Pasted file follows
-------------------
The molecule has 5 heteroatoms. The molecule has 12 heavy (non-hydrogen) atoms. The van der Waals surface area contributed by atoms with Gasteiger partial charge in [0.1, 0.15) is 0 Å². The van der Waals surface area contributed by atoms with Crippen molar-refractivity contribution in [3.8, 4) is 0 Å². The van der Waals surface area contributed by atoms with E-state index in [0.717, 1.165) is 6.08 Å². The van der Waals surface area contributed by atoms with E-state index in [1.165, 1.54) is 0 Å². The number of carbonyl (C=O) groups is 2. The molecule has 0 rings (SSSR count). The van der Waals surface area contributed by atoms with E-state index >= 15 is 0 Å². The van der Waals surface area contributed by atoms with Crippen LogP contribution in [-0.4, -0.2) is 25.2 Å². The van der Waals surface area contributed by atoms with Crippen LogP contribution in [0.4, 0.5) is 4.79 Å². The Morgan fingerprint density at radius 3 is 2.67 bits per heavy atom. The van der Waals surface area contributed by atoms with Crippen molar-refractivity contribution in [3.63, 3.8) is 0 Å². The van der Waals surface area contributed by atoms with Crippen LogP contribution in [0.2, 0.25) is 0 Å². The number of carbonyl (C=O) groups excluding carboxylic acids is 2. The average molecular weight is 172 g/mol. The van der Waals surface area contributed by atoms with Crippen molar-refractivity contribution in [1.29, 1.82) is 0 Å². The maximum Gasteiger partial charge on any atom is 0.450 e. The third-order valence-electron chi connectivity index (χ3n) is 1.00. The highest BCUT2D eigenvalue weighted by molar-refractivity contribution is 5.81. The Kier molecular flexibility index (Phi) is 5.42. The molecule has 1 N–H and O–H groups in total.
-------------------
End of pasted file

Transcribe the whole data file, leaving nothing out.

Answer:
The molecule has 5 heteroatoms. The molecule has 12 heavy (non-hydrogen) atoms. The van der Waals surface area contributed by atoms with Gasteiger partial charge in [0.1, 0.15) is 0 Å². The van der Waals surface area contributed by atoms with Crippen molar-refractivity contribution in [3.8, 4) is 0 Å². The van der Waals surface area contributed by atoms with E-state index in [0.717, 1.165) is 6.08 Å². The van der Waals surface area contributed by atoms with E-state index in [1.165, 1.54) is 0 Å². The number of carbonyl (C=O) groups is 2. The molecule has 0 rings (SSSR count). The van der Waals surface area contributed by atoms with E-state index >= 15 is 0 Å². The van der Waals surface area contributed by atoms with Crippen LogP contribution in [-0.4, -0.2) is 25.2 Å². The van der Waals surface area contributed by atoms with Crippen LogP contribution in [0.4, 0.5) is 4.79 Å². The Morgan fingerprint density at radius 3 is 2.67 bits per heavy atom. The van der Waals surface area contributed by atoms with Crippen molar-refractivity contribution in [3.63, 3.8) is 0 Å². The van der Waals surface area contributed by atoms with Crippen LogP contribution in [0.2, 0.25) is 0 Å². The number of carbonyl (C=O) groups excluding carboxylic acids is 2. The average molecular weight is 172 g/mol. The van der Waals surface area contributed by atoms with Crippen molar-refractivity contribution in [1.29, 1.82) is 0 Å². The maximum Gasteiger partial charge on any atom is 0.450 e. The third-order valence-electron chi connectivity index (χ3n) is 1.00. The highest BCUT2D eigenvalue weighted by molar-refractivity contribution is 5.81. The Kier molecular flexibility index (Phi) is 5.42. The molecule has 1 N–H and O–H groups in total.